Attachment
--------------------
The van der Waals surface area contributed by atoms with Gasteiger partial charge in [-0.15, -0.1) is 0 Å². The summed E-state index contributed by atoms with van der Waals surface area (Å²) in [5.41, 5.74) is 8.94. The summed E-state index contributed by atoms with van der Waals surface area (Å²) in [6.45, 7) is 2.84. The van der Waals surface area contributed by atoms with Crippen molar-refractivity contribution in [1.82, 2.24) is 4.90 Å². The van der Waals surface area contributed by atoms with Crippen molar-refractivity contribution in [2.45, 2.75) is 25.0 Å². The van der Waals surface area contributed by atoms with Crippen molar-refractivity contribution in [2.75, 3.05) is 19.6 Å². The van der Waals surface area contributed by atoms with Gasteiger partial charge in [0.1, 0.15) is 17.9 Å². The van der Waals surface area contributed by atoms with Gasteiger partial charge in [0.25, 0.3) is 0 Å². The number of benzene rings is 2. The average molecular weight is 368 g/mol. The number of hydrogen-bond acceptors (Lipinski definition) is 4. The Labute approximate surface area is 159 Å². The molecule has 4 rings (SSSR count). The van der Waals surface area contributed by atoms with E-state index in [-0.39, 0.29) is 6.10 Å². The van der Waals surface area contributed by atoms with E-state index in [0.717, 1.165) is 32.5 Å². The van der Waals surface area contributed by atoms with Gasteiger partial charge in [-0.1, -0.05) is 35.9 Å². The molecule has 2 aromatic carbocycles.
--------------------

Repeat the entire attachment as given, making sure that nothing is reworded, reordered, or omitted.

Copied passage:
The van der Waals surface area contributed by atoms with Gasteiger partial charge in [-0.15, -0.1) is 0 Å². The summed E-state index contributed by atoms with van der Waals surface area (Å²) in [5.41, 5.74) is 8.94. The summed E-state index contributed by atoms with van der Waals surface area (Å²) in [6.45, 7) is 2.84. The van der Waals surface area contributed by atoms with Crippen molar-refractivity contribution in [1.82, 2.24) is 4.90 Å². The van der Waals surface area contributed by atoms with Crippen molar-refractivity contribution in [2.45, 2.75) is 25.0 Å². The van der Waals surface area contributed by atoms with Crippen molar-refractivity contribution in [2.75, 3.05) is 19.6 Å². The van der Waals surface area contributed by atoms with Gasteiger partial charge in [0.1, 0.15) is 17.9 Å². The van der Waals surface area contributed by atoms with Gasteiger partial charge in [0.25, 0.3) is 0 Å². The number of benzene rings is 2. The average molecular weight is 368 g/mol. The number of hydrogen-bond acceptors (Lipinski definition) is 4. The Labute approximate surface area is 159 Å². The molecule has 4 rings (SSSR count). The van der Waals surface area contributed by atoms with E-state index in [-0.39, 0.29) is 6.10 Å². The van der Waals surface area contributed by atoms with E-state index in [0.717, 1.165) is 32.5 Å². The van der Waals surface area contributed by atoms with Gasteiger partial charge in [-0.1, -0.05) is 35.9 Å². The molecule has 2 aromatic carbocycles.